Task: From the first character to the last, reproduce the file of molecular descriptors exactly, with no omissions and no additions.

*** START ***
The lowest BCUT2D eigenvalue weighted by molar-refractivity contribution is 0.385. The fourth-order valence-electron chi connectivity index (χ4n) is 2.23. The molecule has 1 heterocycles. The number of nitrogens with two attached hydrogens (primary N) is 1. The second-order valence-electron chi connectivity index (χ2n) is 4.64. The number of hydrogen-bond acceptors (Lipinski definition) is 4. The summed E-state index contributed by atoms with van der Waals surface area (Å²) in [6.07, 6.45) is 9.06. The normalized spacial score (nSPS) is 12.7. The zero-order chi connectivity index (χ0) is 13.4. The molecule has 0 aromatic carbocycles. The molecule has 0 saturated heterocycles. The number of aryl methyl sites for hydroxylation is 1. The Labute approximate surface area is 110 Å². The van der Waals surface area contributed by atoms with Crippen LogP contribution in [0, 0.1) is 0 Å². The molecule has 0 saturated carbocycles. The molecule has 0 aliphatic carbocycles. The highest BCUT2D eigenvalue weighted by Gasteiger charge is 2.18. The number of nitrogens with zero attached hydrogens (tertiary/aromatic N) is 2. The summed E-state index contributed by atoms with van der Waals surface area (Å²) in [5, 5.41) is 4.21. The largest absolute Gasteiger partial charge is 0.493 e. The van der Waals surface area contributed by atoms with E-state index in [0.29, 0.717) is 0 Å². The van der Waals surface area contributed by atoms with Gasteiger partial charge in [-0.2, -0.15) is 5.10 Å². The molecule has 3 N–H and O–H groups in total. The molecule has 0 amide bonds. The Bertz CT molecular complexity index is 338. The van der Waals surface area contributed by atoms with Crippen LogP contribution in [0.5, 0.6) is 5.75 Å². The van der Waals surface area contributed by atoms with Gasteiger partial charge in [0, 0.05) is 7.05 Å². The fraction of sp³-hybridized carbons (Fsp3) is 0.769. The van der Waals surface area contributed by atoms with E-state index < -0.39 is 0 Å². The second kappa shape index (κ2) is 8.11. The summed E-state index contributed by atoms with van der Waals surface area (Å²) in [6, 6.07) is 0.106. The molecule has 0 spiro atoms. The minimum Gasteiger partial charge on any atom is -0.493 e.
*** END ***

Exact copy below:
The lowest BCUT2D eigenvalue weighted by molar-refractivity contribution is 0.385. The fourth-order valence-electron chi connectivity index (χ4n) is 2.23. The molecule has 1 heterocycles. The number of nitrogens with two attached hydrogens (primary N) is 1. The second-order valence-electron chi connectivity index (χ2n) is 4.64. The number of hydrogen-bond acceptors (Lipinski definition) is 4. The summed E-state index contributed by atoms with van der Waals surface area (Å²) in [6.07, 6.45) is 9.06. The normalized spacial score (nSPS) is 12.7. The zero-order chi connectivity index (χ0) is 13.4. The molecule has 0 aromatic carbocycles. The molecule has 0 saturated heterocycles. The number of aryl methyl sites for hydroxylation is 1. The Labute approximate surface area is 110 Å². The van der Waals surface area contributed by atoms with Crippen LogP contribution in [0, 0.1) is 0 Å². The molecule has 0 saturated carbocycles. The molecule has 0 aliphatic carbocycles. The highest BCUT2D eigenvalue weighted by Gasteiger charge is 2.18. The number of nitrogens with zero attached hydrogens (tertiary/aromatic N) is 2. The summed E-state index contributed by atoms with van der Waals surface area (Å²) in [5, 5.41) is 4.21. The largest absolute Gasteiger partial charge is 0.493 e. The van der Waals surface area contributed by atoms with E-state index in [0.29, 0.717) is 0 Å². The van der Waals surface area contributed by atoms with Gasteiger partial charge in [-0.2, -0.15) is 5.10 Å². The molecule has 3 N–H and O–H groups in total. The molecule has 0 amide bonds. The Bertz CT molecular complexity index is 338. The van der Waals surface area contributed by atoms with Crippen LogP contribution in [0.5, 0.6) is 5.75 Å². The van der Waals surface area contributed by atoms with Gasteiger partial charge in [0, 0.05) is 7.05 Å². The fraction of sp³-hybridized carbons (Fsp3) is 0.769. The van der Waals surface area contributed by atoms with E-state index < -0.39 is 0 Å². The second kappa shape index (κ2) is 8.11. The summed E-state index contributed by atoms with van der Waals surface area (Å²) in [6, 6.07) is 0.106. The molecule has 0 spiro atoms. The minimum Gasteiger partial charge on any atom is -0.493 e.